"Our study provides strong evidence that controlling feverswhile pregnant may be effective in modifying the risk of having achild with autism or developmental delay," said Ousseny Zerbo,lead author of the study, who was a Ph.D. candidate with UC Daviswhen the study was conducted and is now a postdoctoral researcherwith the Kaiser Permanente Northern California Division ofResearch. "We recommend that pregnant women who develop fevertake anti-pyretic medications and seek medical attention if theirfever persists." Published online in the Journal of Autism and Developmental Disorders , the study is believed to be the first to consider how fever fromany cause, including the flu, and its treatment during pregnancycould affect the likelihood of having a child with autism ordevelopmental delay. The results are based on data from a large, case-controlinvestigation known as the Childhood Autism Risk from Genetics andthe Environment (CHARGE) Study. |
Another recent study based onCHARGE data found that mothers who were obese or diabetic had ahigher likelihood of having children with autism. Irva Hertz-Picciotto, a professor of public health sciences at UCDavis and principal investigator of CHARGE, pointed out that feveris produced by acute inflammation -- the short-term, natural immunesystem reaction to infection or injury -- and that chronicinflammation, which no longer serves a beneficial purpose and candamage healthy tissue, may be present in mothers with metabolicabnormalities like diabetes and obesity. "Since an inflammatory state in the body accompanies obesityand diabetes as well as fever," said Hertz-Picciotto,"the natural question is: Could inflammatory factors play arole in autism?" She explained that when people are infected by bacteria or viruses,the body generally reacts by mounting a healing response thatinvolves the release of pro-inflammatory cytokines from white bloodcells into the bloodstream. Some cytokines are able to cross theplacenta, and therefore could reach the fetal central nervoussystem, potentially altering levels of neurotransmitters and braindevelopment. "We definitely think more research is necessary to pinpointthe ways that inflammation could alter brain development,"said Hertz-Picciotto.
CHARGE includes an ethnically diverse population of children aged 2to 5 years born in California and living in Northern California.The current study included 538 children with autism, 163 childrenwith developmental delay but not autism, and 421 typicallydeveloping children whose mothers answered standardizedquestionnaires about whether they had the flu and/or fever duringpregnancy and if they took medications to treat their illnesses. The results showed that flu during pregnancy was not associatedwith greater risks of having a child with autism or developmentaldelay. Fever from any cause during pregnancy, however, was far morelikely to be reported by mothers of children with autism (2.12times higher odds) or developmental delay (2.5 times higher odds),as compared with mothers of children who were developing typically.For children of mothers who took anti-fever medication, the risk ofautism was not different from the risk in children whose mothersreported no fever. According to Irva Hertz-Picciotto, results based on CHARGE data arenoteworthy because of the study's large population-based sample anddetailed information on participants.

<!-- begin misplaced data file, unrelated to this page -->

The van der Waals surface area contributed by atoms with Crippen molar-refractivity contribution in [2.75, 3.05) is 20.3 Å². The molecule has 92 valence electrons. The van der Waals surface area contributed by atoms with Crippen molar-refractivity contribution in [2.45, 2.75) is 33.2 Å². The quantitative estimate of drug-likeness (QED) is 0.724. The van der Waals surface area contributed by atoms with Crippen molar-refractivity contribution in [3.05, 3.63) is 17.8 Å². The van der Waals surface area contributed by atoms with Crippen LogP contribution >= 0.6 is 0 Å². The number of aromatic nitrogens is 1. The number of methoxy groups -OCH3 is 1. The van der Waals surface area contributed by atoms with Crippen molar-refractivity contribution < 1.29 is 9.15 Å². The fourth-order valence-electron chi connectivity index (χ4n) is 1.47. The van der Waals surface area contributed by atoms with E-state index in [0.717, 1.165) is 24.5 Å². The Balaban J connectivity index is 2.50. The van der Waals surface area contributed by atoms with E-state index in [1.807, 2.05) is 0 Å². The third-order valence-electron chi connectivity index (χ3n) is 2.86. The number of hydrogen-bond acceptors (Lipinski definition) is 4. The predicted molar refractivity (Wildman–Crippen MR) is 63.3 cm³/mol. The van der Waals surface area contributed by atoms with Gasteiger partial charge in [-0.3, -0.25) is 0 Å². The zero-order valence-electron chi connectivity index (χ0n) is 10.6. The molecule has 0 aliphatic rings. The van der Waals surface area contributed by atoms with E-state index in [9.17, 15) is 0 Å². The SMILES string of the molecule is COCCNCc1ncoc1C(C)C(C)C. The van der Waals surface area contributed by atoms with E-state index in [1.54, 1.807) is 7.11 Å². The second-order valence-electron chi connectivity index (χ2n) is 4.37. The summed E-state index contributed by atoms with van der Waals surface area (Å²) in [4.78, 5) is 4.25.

Other CHARGE evaluations havefound that taking prenatal vitamins prior to and during the firstmonth of pregnancy may help prevent autism and that living near afreeway or in areas with high regional air pollution is associatedwith higher risk of autism in children. "CHARGE has obtained a wealth of environmental, demographicand medical information on young children and their parents andprovides a solid basis for a variety of epidemiologicstudies," said Hertz-Picciotto. "Those studies arehelping us find ways to protect childhood neurodevelopment." In addition to Zerbo and Hertz-Picciotto, other UC Davis authorswere Robin Hansen of the Department of Pediatrics, Sally Ozonoff ofthe Department of Psychiatry and Behavioral Sciences, Cheryl Walkerof the Department of Obstetrics and Gynecology and Ana-Maria Iosifof the Department of Public Health Sciences. Hertz-Picciotto,Hansen, Ozonoff and Walker are also affiliated with the UC DavisMIND (Medical Investigation of Neurodevelopmental Disorders)Institute.
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